“In estimating the character of David,” it has been written, “it is generally allowed that he is the most gifted and versatile personage in Israelite history … and that in spite of all his human frailties he was a genuinely pious man, an ideal ruler, a lover of righteousness and peace, and the only man of his age who appreciated Israel’s religious destiny … David … founded a dynasty. He established the principle of monarchy. He was patriotic, generous, and kind; a man of strong impulses and firm faith; brave, politic, and forgiving; yet a child of his time. Above everything else David place religion … he was a heinous sinner but a correspondingly sincere penitent. He was the sweet psalmist of Israel … Among the many virtues which David possessed; the one which stands out above all others is his poetical genius. Other shepherd-boys had harps but David alone could play as to make his harp work cures of mind.”[1]

David and Me

I have never been able to read the works of David or the history of his life without crying. Something about David simply moves me. Perhaps, I think, it is his creative genius that draws me to him.  David was a poet. I am also a writer. David dreamed big. So do I. I imagine that at times while sitting out in the fields – all alone save for the sheep – David’s imaginings took him to the heights of Mt. Hermon and on again to the lowest valley of the Arabah. When I was a child my mind was often swept away to places like Ireland (the land of my ancestry) and Switzerland (mainly because I had to write a report on it once).

As an adult, while traveling in Israel – while sitting at the pool formed by the upper waterfall of nahal david in ein gedi or standing spellbound before a velvet-draped sepulcher claimed to house his bones – I am once again reminded of the personage of this great leader, this sweet psalmist, and above all, this man who so earnestly sought after the heart of God. One who seemed to desire, more than anything, to know the One who created him, loved him, met with him in times of praise and prayer, and who would defend him against his vast number of enemies.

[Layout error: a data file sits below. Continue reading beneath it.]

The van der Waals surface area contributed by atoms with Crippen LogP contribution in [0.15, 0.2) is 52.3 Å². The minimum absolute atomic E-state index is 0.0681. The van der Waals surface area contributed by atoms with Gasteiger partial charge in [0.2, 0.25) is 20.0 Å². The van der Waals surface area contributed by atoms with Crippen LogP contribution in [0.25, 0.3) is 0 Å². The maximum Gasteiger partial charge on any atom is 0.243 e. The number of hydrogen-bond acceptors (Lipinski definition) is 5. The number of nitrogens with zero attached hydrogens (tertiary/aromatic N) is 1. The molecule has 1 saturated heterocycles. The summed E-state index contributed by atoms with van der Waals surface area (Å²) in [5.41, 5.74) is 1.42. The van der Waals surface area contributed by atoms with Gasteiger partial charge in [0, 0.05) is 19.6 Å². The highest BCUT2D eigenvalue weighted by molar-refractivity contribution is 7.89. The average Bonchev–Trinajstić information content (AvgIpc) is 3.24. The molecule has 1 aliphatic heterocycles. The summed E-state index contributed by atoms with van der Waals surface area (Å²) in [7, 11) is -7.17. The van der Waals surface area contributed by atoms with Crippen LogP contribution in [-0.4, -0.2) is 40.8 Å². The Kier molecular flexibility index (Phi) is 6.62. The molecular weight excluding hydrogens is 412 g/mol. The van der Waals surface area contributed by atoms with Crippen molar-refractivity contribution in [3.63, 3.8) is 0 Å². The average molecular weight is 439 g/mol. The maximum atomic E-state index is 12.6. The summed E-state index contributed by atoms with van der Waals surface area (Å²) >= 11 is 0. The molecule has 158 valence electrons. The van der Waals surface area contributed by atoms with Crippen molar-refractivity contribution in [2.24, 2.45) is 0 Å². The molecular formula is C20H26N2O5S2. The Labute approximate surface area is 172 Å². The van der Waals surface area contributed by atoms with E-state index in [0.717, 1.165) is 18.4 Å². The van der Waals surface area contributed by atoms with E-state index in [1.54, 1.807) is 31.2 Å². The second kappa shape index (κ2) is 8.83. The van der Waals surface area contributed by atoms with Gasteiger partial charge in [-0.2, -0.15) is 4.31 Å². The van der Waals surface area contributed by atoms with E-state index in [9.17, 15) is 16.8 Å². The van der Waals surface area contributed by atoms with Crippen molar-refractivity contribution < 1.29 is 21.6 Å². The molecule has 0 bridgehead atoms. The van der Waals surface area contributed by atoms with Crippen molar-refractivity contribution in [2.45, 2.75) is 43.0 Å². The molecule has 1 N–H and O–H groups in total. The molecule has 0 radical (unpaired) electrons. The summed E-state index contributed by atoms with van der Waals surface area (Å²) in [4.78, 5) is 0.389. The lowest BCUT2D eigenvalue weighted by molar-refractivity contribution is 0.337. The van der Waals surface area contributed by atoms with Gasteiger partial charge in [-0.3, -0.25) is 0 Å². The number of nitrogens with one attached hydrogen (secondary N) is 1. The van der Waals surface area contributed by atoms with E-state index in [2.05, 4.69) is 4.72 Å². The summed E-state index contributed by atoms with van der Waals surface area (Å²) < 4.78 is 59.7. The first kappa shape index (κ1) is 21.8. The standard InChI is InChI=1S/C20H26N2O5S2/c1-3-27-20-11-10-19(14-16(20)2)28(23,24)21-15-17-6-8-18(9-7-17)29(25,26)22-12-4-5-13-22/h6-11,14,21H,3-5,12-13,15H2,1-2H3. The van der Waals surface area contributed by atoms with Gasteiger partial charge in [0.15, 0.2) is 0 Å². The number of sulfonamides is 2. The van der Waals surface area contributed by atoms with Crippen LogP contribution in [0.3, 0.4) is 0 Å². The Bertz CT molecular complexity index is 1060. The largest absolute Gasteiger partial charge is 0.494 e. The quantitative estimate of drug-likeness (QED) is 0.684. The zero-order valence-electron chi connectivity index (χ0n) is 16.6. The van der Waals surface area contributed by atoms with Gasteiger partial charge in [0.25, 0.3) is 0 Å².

David’s songs – or psalms as we like to call them – express such euphoric joy and such devastating angst, it is impossible to read them (or sing them) and not be drawn to the throne of grace and mercy for the sole purpose of crying out, “Be God in my life above all else. Shake every living thing from my life that hinders my relationship with you. You. Are. Everything!

Psalm 139

An excellent example of this is found in psalm 139. Charles Haddon Spurgeon’s treasury of david opens the text of this song with these words:

This psalm is one of the most notable of the sacred hymns. It sings of God’s omniscience and omnipresence, inferring from these the over-throw of the powers of wickedness … The brightness of this Psalm is like a sapphire or Ezekiel’s “awesome crystal” (ezekiel 1:22). It throws out flaming flashes of light, so as to turn night into day and to throw a clear light even to the ends of the sea. It warns against practical atheism, which ignores God’s presence and makes shipwreck of the soul.[2]